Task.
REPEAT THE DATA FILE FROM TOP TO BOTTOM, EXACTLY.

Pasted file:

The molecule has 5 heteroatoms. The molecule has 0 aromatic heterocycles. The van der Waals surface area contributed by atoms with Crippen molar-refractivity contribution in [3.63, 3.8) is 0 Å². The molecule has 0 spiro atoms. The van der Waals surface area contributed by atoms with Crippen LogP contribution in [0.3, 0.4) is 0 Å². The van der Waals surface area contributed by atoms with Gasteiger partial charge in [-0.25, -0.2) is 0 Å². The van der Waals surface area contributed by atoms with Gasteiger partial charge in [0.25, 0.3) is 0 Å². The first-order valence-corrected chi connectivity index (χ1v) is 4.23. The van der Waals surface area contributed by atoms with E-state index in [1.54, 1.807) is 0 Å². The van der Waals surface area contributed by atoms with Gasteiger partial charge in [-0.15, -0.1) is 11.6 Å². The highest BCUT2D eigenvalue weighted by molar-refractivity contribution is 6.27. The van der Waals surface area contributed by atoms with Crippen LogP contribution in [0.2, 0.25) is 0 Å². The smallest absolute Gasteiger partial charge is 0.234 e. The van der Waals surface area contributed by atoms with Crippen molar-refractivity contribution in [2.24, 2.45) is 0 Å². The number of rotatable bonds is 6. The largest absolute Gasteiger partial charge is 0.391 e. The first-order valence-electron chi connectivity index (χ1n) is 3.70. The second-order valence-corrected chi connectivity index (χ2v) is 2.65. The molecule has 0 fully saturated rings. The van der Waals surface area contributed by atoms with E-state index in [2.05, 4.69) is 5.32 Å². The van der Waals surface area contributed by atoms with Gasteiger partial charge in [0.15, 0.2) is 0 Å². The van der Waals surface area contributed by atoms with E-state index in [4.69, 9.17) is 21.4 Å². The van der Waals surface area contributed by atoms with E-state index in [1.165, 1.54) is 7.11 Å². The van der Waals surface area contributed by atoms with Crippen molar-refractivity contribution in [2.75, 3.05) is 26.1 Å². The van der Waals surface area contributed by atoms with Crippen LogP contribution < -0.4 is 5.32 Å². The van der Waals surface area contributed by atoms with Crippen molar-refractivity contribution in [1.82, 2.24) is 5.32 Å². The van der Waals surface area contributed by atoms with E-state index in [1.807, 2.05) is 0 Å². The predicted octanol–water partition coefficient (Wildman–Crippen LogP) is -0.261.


The molecule has 5 heteroatoms. The molecule has 0 aromatic heterocycles. The van der Waals surface area contributed by atoms with Crippen molar-refractivity contribution in [3.63, 3.8) is 0 Å². The molecule has 0 spiro atoms. The van der Waals surface area contributed by atoms with Crippen LogP contribution in [0.3, 0.4) is 0 Å². The van der Waals surface area contributed by atoms with Gasteiger partial charge in [-0.25, -0.2) is 0 Å². The van der Waals surface area contributed by atoms with Gasteiger partial charge in [0.25, 0.3) is 0 Å². The first-order valence-corrected chi connectivity index (χ1v) is 4.23. The van der Waals surface area contributed by atoms with E-state index in [1.54, 1.807) is 0 Å². The van der Waals surface area contributed by atoms with Gasteiger partial charge in [-0.15, -0.1) is 11.6 Å². The highest BCUT2D eigenvalue weighted by molar-refractivity contribution is 6.27. The van der Waals surface area contributed by atoms with Crippen LogP contribution in [0.2, 0.25) is 0 Å². The smallest absolute Gasteiger partial charge is 0.234 e. The van der Waals surface area contributed by atoms with Crippen molar-refractivity contribution in [2.24, 2.45) is 0 Å². The number of rotatable bonds is 6. The largest absolute Gasteiger partial charge is 0.391 e. The first-order valence-electron chi connectivity index (χ1n) is 3.70. The second-order valence-corrected chi connectivity index (χ2v) is 2.65. The molecule has 0 fully saturated rings. The van der Waals surface area contributed by atoms with E-state index in [2.05, 4.69) is 5.32 Å². The van der Waals surface area contributed by atoms with Gasteiger partial charge in [0.15, 0.2) is 0 Å². The van der Waals surface area contributed by atoms with E-state index in [4.69, 9.17) is 21.4 Å². The van der Waals surface area contributed by atoms with E-state index in [1.165, 1.54) is 7.11 Å². The van der Waals surface area contributed by atoms with Crippen molar-refractivity contribution in [2.75, 3.05) is 26.1 Å². The van der Waals surface area contributed by atoms with Crippen LogP contribution < -0.4 is 5.32 Å². The van der Waals surface area contributed by atoms with Crippen molar-refractivity contribution in [1.82, 2.24) is 5.32 Å². The van der Waals surface area contributed by atoms with E-state index in [1.807, 2.05) is 0 Å². The predicted octanol–water partition coefficient (Wildman–Crippen LogP) is -0.261.